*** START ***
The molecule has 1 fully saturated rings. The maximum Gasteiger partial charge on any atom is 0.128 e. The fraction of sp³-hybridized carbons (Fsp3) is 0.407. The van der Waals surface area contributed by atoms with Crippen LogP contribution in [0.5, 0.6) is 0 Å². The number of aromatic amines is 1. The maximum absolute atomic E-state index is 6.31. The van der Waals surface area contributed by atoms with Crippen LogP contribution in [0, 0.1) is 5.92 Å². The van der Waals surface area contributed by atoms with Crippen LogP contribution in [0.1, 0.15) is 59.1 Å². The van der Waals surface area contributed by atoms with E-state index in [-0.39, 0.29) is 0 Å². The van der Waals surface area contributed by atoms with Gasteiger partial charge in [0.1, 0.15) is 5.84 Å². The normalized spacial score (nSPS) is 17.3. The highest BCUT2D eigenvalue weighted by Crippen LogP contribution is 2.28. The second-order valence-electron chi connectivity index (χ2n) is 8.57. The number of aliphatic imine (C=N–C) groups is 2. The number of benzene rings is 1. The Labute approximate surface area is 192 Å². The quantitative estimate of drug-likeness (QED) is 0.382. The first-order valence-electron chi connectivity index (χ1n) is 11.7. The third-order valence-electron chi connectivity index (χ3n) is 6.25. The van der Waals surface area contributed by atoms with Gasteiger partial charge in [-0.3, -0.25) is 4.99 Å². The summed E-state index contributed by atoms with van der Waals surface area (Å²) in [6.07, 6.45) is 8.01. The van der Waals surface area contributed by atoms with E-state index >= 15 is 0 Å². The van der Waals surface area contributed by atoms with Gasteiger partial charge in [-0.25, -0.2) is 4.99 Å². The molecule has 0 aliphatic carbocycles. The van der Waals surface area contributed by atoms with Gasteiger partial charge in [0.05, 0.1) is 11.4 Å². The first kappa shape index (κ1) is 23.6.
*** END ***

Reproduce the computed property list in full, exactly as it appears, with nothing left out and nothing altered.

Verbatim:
The molecule has 1 fully saturated rings. The maximum Gasteiger partial charge on any atom is 0.128 e. The fraction of sp³-hybridized carbons (Fsp3) is 0.407. The van der Waals surface area contributed by atoms with Crippen LogP contribution in [0.5, 0.6) is 0 Å². The number of aromatic amines is 1. The maximum absolute atomic E-state index is 6.31. The van der Waals surface area contributed by atoms with Crippen LogP contribution in [0, 0.1) is 5.92 Å². The van der Waals surface area contributed by atoms with Crippen LogP contribution in [0.1, 0.15) is 59.1 Å². The van der Waals surface area contributed by atoms with E-state index in [-0.39, 0.29) is 0 Å². The van der Waals surface area contributed by atoms with Gasteiger partial charge in [0.1, 0.15) is 5.84 Å². The normalized spacial score (nSPS) is 17.3. The highest BCUT2D eigenvalue weighted by Crippen LogP contribution is 2.28. The second-order valence-electron chi connectivity index (χ2n) is 8.57. The number of aliphatic imine (C=N–C) groups is 2. The number of benzene rings is 1. The Labute approximate surface area is 192 Å². The quantitative estimate of drug-likeness (QED) is 0.382. The first-order valence-electron chi connectivity index (χ1n) is 11.7. The third-order valence-electron chi connectivity index (χ3n) is 6.25. The van der Waals surface area contributed by atoms with Gasteiger partial charge in [-0.3, -0.25) is 4.99 Å². The summed E-state index contributed by atoms with van der Waals surface area (Å²) in [6.07, 6.45) is 8.01. The van der Waals surface area contributed by atoms with E-state index >= 15 is 0 Å². The van der Waals surface area contributed by atoms with Gasteiger partial charge in [-0.25, -0.2) is 4.99 Å². The molecule has 0 aliphatic carbocycles. The van der Waals surface area contributed by atoms with Gasteiger partial charge in [0.05, 0.1) is 11.4 Å². The first kappa shape index (κ1) is 23.6.